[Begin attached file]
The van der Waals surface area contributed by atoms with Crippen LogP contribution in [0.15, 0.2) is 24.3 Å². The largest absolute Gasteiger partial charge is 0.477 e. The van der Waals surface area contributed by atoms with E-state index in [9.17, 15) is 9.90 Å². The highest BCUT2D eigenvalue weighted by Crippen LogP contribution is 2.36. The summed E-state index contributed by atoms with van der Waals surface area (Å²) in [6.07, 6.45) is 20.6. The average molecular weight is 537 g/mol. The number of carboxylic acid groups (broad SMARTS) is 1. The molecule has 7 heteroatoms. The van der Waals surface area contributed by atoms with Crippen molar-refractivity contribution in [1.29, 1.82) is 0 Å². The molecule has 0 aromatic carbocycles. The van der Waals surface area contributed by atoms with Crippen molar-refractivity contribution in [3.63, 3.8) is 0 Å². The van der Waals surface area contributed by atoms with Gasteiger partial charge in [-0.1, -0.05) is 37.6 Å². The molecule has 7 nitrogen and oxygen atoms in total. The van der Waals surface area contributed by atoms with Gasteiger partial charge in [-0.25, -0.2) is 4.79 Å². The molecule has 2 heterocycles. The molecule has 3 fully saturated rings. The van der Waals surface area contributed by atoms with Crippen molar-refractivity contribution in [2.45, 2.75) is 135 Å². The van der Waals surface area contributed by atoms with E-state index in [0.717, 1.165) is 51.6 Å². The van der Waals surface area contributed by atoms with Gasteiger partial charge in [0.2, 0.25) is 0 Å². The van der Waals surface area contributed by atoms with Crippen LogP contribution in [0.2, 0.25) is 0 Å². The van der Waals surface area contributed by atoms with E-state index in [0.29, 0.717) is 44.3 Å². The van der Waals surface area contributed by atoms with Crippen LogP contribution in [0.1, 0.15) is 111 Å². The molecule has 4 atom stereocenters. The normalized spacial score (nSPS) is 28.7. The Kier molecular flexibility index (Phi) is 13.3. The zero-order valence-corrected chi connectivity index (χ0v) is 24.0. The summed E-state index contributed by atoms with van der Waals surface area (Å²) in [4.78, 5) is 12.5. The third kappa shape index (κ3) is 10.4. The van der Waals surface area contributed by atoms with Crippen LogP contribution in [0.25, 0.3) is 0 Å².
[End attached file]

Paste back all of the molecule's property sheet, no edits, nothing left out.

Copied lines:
The van der Waals surface area contributed by atoms with Crippen LogP contribution in [0.15, 0.2) is 24.3 Å². The largest absolute Gasteiger partial charge is 0.477 e. The van der Waals surface area contributed by atoms with E-state index in [9.17, 15) is 9.90 Å². The highest BCUT2D eigenvalue weighted by Crippen LogP contribution is 2.36. The summed E-state index contributed by atoms with van der Waals surface area (Å²) in [6.07, 6.45) is 20.6. The average molecular weight is 537 g/mol. The number of carboxylic acid groups (broad SMARTS) is 1. The molecule has 7 heteroatoms. The van der Waals surface area contributed by atoms with Crippen molar-refractivity contribution in [1.29, 1.82) is 0 Å². The molecule has 0 aromatic carbocycles. The van der Waals surface area contributed by atoms with Crippen molar-refractivity contribution in [3.63, 3.8) is 0 Å². The van der Waals surface area contributed by atoms with Gasteiger partial charge in [-0.1, -0.05) is 37.6 Å². The molecule has 7 nitrogen and oxygen atoms in total. The van der Waals surface area contributed by atoms with Gasteiger partial charge in [-0.25, -0.2) is 4.79 Å². The molecule has 2 heterocycles. The molecule has 3 fully saturated rings. The van der Waals surface area contributed by atoms with Crippen molar-refractivity contribution in [2.45, 2.75) is 135 Å². The van der Waals surface area contributed by atoms with E-state index in [0.717, 1.165) is 51.6 Å². The van der Waals surface area contributed by atoms with Gasteiger partial charge in [0.2, 0.25) is 0 Å². The van der Waals surface area contributed by atoms with Crippen LogP contribution in [0.2, 0.25) is 0 Å². The van der Waals surface area contributed by atoms with E-state index in [0.29, 0.717) is 44.3 Å². The van der Waals surface area contributed by atoms with Crippen LogP contribution in [0.1, 0.15) is 111 Å². The molecule has 4 atom stereocenters. The normalized spacial score (nSPS) is 28.7. The Kier molecular flexibility index (Phi) is 13.3. The zero-order valence-corrected chi connectivity index (χ0v) is 24.0. The summed E-state index contributed by atoms with van der Waals surface area (Å²) in [4.78, 5) is 12.5. The third kappa shape index (κ3) is 10.4. The van der Waals surface area contributed by atoms with Crippen LogP contribution in [0.25, 0.3) is 0 Å².